Passengers on Air New Zealand flights were today asked to submit to having more than their luggage weighed before take-off.
Travellers were told that they needed to have themselves weighed as well.
Broadcaster Hilary Barry shared her own experience, tweeting that the experience was "not ideal".
Air New Zealand Chief Operational Integrity Officer Captain David Morgan told the Herald that it was a regulatory requirement.
"A customer and crew weight survey is completed every five years to meet regulatory requirements," he said.
"In order to fly safely and efficiently, we need to calculate the weight, balance and fuel requirements of each and every flight ahead of take-off. To do this, we need to know the average weight of our passengers, crew and cabin baggage.
"All data is collected anonymously and results cannot be seen by the data collection team or other customers. Although participating is not compulsory, we do really appreciate our customers helping out."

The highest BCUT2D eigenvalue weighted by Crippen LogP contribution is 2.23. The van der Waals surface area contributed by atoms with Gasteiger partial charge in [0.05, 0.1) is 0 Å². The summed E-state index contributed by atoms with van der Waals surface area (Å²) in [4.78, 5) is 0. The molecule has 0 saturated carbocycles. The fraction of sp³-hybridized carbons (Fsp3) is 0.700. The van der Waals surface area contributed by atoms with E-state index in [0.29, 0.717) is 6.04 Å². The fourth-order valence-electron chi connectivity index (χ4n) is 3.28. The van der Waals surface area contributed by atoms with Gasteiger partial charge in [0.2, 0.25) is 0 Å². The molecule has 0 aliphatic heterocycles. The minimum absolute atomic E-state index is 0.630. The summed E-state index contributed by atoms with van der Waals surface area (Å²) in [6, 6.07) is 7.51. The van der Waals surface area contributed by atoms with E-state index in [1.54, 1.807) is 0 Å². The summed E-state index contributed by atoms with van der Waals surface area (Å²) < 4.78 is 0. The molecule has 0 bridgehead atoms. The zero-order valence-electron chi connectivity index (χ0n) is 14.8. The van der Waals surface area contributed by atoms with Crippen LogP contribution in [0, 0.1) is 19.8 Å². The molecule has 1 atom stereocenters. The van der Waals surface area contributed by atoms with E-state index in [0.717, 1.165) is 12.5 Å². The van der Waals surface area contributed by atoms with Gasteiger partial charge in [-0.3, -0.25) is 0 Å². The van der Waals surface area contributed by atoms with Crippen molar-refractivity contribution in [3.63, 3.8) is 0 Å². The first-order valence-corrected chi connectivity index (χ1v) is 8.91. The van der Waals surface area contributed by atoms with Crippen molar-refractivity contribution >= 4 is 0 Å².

Kiwis took to social media to share their views on Air New Zealand's weigh day, with a number sharing mixed views.
"Funny. That is approximately how often I weigh myself," one joked.
Another added: "It genuinely wouldn't be embarrassing at all if society wasn't so fatphobic."
A third said: "Happens in the UK as well. In the UK no one sees the person's weight. It is to keep up with the full weight of a plane to ensure that safety is maintained.
"Can't see an issue. Makes me feel comfortable that safety issues are maintained. Well done Air NZ."
It's not the first time this has happened around the world.
In 2016, Hawaiian Airlines requested passengers step on the scales prior to boarding as part of a wider survey so staff could assess where they're best seated in the aircraft.
The policy emerged publicly after two American Samoan businessmen complained to the US Transportation Department that Hawaiin Airlines had forced them to take to the scales prior to their flight from American Samoa to Honolulu.
The airline insisted the process was necessary because the Boeing 767 aircraft it used on that particular journey required an even distribution of weight.
Scandinavian airline Finnair has been weighing passengers since 2017, stating that it's purely for research purposes.
Uzbekistan Airways also require passengers to step on the scales, in an effort to "ensure flight safety".